CHICAGO — Its earliest point of entry is often the nose or eyes, then SARS-CoV-2 works its way through the nasal passages to the lungs. But what if a puff of an inhaler could stop the virus in its tracks?
Inside of a lab in the shadow of the Illinois Institute of Technology tower in Chicago, the team of researchers are busy and at an adjacent, busy intersection. Their campus still closed to visitors but the shutdown hasn’t slowed the science.
Like so many who pivoted when the pandemic hit, associate professor of biology Oscar Juarez and his colleagues set their eyes on the spikes.
“We are using a human enzyme that can inactivate the COVID-19 virus,” he said. “The basic idea is if we were to inactivate the spike protein, we can stop the infection of the virus.”
They’re built to bind, most notably to human cells. The viral particles first settle in the nasal passages. The earliest point of entry is also a possible passageway for the experimental drug Juarez and his team call CROWNase.
“We are designing this treatment to be stable in aerosols so it can be delivered to patients through inhalers,” Juarez said.
The drug is a mixture of two different proteins found in humans. One strips the spike of its protective coating leaving it exposed to the immune system. The other, an ACE-2 receptor, helps the drug bind to the virus. Together, they dismantle the spikes.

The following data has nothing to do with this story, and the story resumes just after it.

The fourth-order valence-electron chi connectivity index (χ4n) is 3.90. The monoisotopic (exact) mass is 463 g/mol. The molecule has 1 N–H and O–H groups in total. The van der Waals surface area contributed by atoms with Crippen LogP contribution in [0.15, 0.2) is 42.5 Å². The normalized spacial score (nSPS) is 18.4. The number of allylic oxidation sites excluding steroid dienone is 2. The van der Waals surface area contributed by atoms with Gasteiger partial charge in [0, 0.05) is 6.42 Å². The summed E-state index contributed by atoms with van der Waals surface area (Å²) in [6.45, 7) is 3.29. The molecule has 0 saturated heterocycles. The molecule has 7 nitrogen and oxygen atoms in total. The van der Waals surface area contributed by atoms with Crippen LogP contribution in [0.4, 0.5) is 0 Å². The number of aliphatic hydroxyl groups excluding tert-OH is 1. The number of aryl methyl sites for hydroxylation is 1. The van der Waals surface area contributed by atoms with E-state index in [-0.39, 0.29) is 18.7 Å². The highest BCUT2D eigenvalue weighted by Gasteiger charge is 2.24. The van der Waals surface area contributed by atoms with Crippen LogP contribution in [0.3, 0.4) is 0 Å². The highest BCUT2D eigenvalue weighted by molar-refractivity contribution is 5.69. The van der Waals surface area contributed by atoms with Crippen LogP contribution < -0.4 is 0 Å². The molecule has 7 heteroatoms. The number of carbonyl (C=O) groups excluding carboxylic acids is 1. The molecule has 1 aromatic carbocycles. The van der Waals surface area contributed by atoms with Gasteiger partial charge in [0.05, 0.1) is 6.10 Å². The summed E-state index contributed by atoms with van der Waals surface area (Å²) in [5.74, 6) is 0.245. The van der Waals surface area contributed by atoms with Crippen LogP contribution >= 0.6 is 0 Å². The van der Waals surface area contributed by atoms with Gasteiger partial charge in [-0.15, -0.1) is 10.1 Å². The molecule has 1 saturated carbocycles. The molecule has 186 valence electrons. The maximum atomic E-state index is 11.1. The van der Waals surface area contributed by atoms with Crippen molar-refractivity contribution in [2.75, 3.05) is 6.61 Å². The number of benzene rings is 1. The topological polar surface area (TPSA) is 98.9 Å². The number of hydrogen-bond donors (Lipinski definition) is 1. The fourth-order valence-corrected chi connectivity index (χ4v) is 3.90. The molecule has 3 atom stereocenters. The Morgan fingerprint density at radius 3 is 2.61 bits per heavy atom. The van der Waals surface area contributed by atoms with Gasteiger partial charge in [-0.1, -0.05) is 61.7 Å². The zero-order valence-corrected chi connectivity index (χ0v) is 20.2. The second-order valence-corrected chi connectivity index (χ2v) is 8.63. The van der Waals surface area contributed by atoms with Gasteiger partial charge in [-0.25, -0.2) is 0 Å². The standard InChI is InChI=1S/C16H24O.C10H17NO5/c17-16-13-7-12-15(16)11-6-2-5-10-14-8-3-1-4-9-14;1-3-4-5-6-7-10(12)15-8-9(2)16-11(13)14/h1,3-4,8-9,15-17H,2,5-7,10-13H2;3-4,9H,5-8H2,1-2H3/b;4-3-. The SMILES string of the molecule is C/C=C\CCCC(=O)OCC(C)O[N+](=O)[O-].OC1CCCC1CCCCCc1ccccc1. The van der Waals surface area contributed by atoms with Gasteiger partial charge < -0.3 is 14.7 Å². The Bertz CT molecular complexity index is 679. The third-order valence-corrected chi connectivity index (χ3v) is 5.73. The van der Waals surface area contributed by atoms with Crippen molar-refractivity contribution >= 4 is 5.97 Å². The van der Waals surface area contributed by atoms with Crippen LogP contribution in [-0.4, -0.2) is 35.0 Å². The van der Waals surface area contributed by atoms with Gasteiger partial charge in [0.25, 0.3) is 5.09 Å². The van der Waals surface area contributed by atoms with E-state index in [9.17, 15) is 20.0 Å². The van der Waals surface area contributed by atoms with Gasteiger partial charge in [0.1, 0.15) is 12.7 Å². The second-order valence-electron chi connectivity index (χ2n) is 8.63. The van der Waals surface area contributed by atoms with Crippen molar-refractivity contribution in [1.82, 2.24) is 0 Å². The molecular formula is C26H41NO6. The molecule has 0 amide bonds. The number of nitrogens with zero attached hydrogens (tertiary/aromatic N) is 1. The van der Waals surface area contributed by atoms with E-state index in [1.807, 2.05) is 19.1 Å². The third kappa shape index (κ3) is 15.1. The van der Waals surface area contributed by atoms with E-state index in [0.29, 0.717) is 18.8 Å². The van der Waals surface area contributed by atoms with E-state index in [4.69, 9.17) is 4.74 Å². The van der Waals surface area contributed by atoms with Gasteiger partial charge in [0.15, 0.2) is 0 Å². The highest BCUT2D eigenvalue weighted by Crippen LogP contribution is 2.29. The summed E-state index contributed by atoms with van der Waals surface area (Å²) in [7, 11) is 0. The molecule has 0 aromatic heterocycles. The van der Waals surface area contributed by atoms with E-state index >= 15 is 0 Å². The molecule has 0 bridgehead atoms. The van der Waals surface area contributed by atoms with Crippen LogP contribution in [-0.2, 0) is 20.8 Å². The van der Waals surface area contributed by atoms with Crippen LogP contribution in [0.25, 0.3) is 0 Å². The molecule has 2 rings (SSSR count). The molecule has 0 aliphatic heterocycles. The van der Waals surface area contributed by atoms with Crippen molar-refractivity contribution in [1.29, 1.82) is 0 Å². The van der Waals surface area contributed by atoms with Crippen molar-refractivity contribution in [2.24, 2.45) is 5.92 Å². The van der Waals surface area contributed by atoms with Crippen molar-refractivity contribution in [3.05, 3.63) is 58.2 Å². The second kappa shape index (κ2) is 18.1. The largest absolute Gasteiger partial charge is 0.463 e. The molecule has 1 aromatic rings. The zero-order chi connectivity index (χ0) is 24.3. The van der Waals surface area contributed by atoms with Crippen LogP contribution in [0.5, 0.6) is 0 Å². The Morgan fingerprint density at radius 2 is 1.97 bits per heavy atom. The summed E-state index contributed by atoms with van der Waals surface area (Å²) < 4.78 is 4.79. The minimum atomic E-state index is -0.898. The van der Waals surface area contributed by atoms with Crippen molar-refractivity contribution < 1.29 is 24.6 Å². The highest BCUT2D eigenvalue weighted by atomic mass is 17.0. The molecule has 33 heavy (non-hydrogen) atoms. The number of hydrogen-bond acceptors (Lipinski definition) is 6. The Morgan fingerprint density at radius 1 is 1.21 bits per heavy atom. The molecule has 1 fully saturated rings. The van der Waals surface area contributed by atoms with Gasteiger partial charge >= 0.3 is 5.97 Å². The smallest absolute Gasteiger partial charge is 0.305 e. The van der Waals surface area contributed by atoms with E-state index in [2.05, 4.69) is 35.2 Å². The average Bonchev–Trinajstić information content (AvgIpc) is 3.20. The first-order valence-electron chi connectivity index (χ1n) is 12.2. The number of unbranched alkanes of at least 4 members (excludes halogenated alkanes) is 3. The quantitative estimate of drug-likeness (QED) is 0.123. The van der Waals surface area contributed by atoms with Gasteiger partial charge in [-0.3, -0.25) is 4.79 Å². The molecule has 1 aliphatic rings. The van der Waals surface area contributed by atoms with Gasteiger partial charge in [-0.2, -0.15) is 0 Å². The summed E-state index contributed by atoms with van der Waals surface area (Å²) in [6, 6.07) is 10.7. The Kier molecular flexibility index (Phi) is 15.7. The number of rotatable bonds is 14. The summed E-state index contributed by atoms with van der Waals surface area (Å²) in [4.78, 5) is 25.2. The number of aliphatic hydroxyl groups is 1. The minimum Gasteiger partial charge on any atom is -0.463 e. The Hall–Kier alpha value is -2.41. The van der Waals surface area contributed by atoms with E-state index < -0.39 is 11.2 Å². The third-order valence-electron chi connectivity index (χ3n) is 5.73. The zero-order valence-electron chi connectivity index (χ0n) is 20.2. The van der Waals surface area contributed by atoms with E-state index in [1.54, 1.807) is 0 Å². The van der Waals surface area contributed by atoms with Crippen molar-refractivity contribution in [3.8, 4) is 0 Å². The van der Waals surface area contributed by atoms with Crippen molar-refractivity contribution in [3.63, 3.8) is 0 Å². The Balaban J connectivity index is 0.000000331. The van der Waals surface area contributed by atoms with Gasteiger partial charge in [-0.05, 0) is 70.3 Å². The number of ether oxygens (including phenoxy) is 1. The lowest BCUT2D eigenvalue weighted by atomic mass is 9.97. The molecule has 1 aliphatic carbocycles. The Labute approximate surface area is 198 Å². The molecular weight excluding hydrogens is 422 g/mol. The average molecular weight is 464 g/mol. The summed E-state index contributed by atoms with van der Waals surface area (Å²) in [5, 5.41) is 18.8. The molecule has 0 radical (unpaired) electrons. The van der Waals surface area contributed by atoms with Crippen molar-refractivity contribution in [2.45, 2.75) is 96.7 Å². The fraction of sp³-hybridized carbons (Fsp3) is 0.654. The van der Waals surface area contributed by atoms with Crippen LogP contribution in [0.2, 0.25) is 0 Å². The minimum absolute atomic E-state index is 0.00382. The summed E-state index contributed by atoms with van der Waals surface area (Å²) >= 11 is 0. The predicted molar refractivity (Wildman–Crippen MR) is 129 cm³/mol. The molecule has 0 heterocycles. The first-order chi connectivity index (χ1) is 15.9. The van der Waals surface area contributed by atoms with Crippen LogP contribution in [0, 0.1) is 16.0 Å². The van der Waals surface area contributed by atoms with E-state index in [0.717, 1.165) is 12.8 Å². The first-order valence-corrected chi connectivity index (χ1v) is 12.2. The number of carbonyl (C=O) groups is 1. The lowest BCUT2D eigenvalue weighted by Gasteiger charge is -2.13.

“It can be prophylactic,” Juarez said. “And we do not think it will have any major toxicities or any major side effects against the patients, even ones that are healthy.”
The team said CROWNase can be inhaled, injected or swallowed in pill form.
“One of the things people are not aware is that we have had, in recent years, three different outbreaks of coronavirus outbreaks; SARS, MERS, COVID-19,” Juarez said. “We were totally unprepared for any of these diseases and we have to plan for the future.”
Animal and ultimately human trials are the next steps. In the meantime, the researchers hope to find support for their novel treatment, which appears to work against other coronaviruses and variants, from outside investors or pharmaceutical companies.